# Peak force of falling object

I'm running an experiment where I drop a mass (99.7kg) a distance of 1.8m. The load is suspended from a very rigid structure through a steel cable.

I currently have a load cell in series with the cable and mass. I acquire data at 1000Hz and my load cell tells me I have a peak force of about 6000lb.

This is what I have so far:
Potential energy = mgh = 1760 Joules
To calculate load, I thought I would need to calculate the distance the steel cable stretched after the load dropped. This is where I have difficulty. I found a utility that tells me the stretch of my cable for a given weight. It tells me I will get a stretch of 0.0006989049 meters on my 9ft cable.

Using Work = Force x Distance,
Force = 1760 / 0.000698 = 2518940N = 566280 lb, which is obviously wrong.

Now I'm thinking there is a couple of problems with my calculations:
1- The stretch distance is not accurate because it does not take into account that the weight was dropped from a height and has momentum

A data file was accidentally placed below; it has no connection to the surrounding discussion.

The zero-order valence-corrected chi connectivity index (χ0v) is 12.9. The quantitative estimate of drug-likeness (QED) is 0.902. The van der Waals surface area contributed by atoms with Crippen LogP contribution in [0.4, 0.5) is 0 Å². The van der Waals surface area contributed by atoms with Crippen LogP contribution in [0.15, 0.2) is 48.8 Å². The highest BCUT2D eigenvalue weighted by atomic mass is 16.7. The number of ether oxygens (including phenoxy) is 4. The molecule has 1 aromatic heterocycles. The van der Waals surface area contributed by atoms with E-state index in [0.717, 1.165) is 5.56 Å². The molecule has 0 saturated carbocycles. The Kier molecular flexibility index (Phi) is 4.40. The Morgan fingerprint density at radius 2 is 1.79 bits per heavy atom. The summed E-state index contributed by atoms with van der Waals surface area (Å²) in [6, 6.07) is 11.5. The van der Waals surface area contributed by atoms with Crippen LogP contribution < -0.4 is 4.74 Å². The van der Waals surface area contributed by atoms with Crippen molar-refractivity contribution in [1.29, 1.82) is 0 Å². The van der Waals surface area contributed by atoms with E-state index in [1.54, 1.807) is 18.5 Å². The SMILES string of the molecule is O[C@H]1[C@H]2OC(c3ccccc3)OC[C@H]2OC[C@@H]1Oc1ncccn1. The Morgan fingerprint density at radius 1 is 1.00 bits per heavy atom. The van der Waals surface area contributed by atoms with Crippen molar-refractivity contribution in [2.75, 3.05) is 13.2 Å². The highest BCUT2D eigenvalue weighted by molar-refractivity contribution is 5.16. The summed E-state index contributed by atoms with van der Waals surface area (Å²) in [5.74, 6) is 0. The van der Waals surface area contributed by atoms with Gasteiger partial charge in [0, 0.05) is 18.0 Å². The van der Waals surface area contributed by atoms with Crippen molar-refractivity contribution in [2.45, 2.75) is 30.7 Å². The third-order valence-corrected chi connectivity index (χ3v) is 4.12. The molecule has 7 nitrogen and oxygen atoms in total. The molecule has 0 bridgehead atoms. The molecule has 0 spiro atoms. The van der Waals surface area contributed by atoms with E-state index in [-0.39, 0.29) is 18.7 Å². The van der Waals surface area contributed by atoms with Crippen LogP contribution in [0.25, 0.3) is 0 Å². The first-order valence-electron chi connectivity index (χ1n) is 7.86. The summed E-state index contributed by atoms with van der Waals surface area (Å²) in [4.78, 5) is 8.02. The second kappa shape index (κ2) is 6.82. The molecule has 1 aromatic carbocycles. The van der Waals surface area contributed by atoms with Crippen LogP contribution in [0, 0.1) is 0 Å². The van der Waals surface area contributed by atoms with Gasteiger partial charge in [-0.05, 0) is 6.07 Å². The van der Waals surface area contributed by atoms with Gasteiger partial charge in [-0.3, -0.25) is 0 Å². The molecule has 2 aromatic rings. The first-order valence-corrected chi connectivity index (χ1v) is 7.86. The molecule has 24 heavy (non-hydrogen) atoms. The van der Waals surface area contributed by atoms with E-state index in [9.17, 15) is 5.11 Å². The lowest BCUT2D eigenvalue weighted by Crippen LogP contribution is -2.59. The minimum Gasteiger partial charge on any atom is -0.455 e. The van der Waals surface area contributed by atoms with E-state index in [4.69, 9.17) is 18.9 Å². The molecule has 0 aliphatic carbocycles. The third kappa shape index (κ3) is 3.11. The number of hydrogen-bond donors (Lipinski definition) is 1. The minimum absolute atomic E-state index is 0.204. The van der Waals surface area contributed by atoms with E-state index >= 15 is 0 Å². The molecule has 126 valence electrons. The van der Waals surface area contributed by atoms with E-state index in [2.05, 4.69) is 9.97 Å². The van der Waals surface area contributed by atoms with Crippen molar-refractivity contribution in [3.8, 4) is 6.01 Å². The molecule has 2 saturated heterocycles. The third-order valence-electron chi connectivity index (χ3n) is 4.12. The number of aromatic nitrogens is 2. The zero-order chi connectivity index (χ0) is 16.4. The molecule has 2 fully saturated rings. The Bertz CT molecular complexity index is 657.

2- The weight bounces back up after initial impact and keeps bouncing back up and down several times before the weight comes to rest.

Any way to do this calculation with the information I have?

mfb
Mentor
I found a utility that tells me the stretch of my cable for a given weight. It tells me I will get a stretch of 0.0006989049 meters on my 9ft cable.
That is the stretch in equilibrium, with ~1000 N force, not with the ~30,000 N you have. If you increase the distance by a factor 30 then the force becomes ~100,000 N, that is at least in the right order of magnitude.

The force won't be uniform across the stopping distance and your stopping process is of the order of the 1 ms sampling frequency, so I wouldn't expect a good match anyway.

The bouncing shouldn't matter if you just consider the process until the weight is at its lowest point.